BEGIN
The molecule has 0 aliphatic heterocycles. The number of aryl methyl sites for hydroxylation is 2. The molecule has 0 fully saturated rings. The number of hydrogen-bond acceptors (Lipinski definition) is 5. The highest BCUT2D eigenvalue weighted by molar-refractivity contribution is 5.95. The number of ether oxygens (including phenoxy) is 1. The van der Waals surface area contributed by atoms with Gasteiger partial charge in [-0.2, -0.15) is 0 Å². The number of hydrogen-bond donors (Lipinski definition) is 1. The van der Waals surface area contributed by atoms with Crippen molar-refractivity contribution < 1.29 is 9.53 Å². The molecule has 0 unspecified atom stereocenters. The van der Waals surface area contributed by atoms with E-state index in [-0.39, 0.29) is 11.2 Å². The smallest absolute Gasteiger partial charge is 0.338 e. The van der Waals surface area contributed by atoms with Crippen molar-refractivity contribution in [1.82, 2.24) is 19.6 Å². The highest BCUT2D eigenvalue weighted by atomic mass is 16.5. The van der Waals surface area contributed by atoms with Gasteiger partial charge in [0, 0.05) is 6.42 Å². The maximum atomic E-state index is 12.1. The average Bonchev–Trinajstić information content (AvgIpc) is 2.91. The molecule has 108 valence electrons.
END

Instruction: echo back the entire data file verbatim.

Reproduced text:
The molecule has 0 aliphatic heterocycles. The number of aryl methyl sites for hydroxylation is 2. The molecule has 0 fully saturated rings. The number of hydrogen-bond acceptors (Lipinski definition) is 5. The highest BCUT2D eigenvalue weighted by molar-refractivity contribution is 5.95. The number of ether oxygens (including phenoxy) is 1. The van der Waals surface area contributed by atoms with Gasteiger partial charge in [-0.2, -0.15) is 0 Å². The number of hydrogen-bond donors (Lipinski definition) is 1. The van der Waals surface area contributed by atoms with Crippen molar-refractivity contribution < 1.29 is 9.53 Å². The molecule has 0 unspecified atom stereocenters. The van der Waals surface area contributed by atoms with E-state index in [-0.39, 0.29) is 11.2 Å². The smallest absolute Gasteiger partial charge is 0.338 e. The van der Waals surface area contributed by atoms with Crippen molar-refractivity contribution in [1.82, 2.24) is 19.6 Å². The highest BCUT2D eigenvalue weighted by atomic mass is 16.5. The van der Waals surface area contributed by atoms with Gasteiger partial charge in [0, 0.05) is 6.42 Å². The maximum atomic E-state index is 12.1. The average Bonchev–Trinajstić information content (AvgIpc) is 2.91. The molecule has 108 valence electrons.